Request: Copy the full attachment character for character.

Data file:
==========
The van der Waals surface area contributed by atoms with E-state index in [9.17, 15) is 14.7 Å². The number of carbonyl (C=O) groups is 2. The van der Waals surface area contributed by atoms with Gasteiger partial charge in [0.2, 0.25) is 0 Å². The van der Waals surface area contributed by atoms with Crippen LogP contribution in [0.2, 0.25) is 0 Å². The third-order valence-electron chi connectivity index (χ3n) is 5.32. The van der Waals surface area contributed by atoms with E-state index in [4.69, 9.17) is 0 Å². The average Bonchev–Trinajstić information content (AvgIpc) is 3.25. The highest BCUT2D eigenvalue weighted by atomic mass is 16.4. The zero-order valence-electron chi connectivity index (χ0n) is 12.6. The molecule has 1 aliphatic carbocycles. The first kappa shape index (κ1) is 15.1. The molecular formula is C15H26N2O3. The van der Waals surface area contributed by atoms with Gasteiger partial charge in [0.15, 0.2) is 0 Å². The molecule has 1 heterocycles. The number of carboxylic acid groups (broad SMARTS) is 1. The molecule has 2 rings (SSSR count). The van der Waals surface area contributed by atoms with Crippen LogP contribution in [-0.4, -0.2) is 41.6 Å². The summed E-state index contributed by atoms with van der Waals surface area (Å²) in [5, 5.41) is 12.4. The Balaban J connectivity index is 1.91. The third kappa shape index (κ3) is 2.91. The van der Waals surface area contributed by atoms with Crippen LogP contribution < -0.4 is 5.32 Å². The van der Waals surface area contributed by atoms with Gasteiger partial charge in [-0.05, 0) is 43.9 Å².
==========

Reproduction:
The van der Waals surface area contributed by atoms with E-state index in [9.17, 15) is 14.7 Å². The number of carbonyl (C=O) groups is 2. The van der Waals surface area contributed by atoms with Gasteiger partial charge in [0.2, 0.25) is 0 Å². The van der Waals surface area contributed by atoms with Crippen LogP contribution in [0.2, 0.25) is 0 Å². The third-order valence-electron chi connectivity index (χ3n) is 5.32. The van der Waals surface area contributed by atoms with E-state index in [4.69, 9.17) is 0 Å². The average Bonchev–Trinajstić information content (AvgIpc) is 3.25. The highest BCUT2D eigenvalue weighted by atomic mass is 16.4. The zero-order valence-electron chi connectivity index (χ0n) is 12.6. The molecule has 1 aliphatic carbocycles. The first kappa shape index (κ1) is 15.1. The molecular formula is C15H26N2O3. The van der Waals surface area contributed by atoms with Gasteiger partial charge in [0.15, 0.2) is 0 Å². The molecule has 1 heterocycles. The number of carboxylic acid groups (broad SMARTS) is 1. The molecule has 2 rings (SSSR count). The van der Waals surface area contributed by atoms with Crippen LogP contribution in [-0.4, -0.2) is 41.6 Å². The summed E-state index contributed by atoms with van der Waals surface area (Å²) in [5, 5.41) is 12.4. The Balaban J connectivity index is 1.91. The third kappa shape index (κ3) is 2.91. The van der Waals surface area contributed by atoms with Crippen LogP contribution < -0.4 is 5.32 Å². The van der Waals surface area contributed by atoms with Gasteiger partial charge in [-0.05, 0) is 43.9 Å².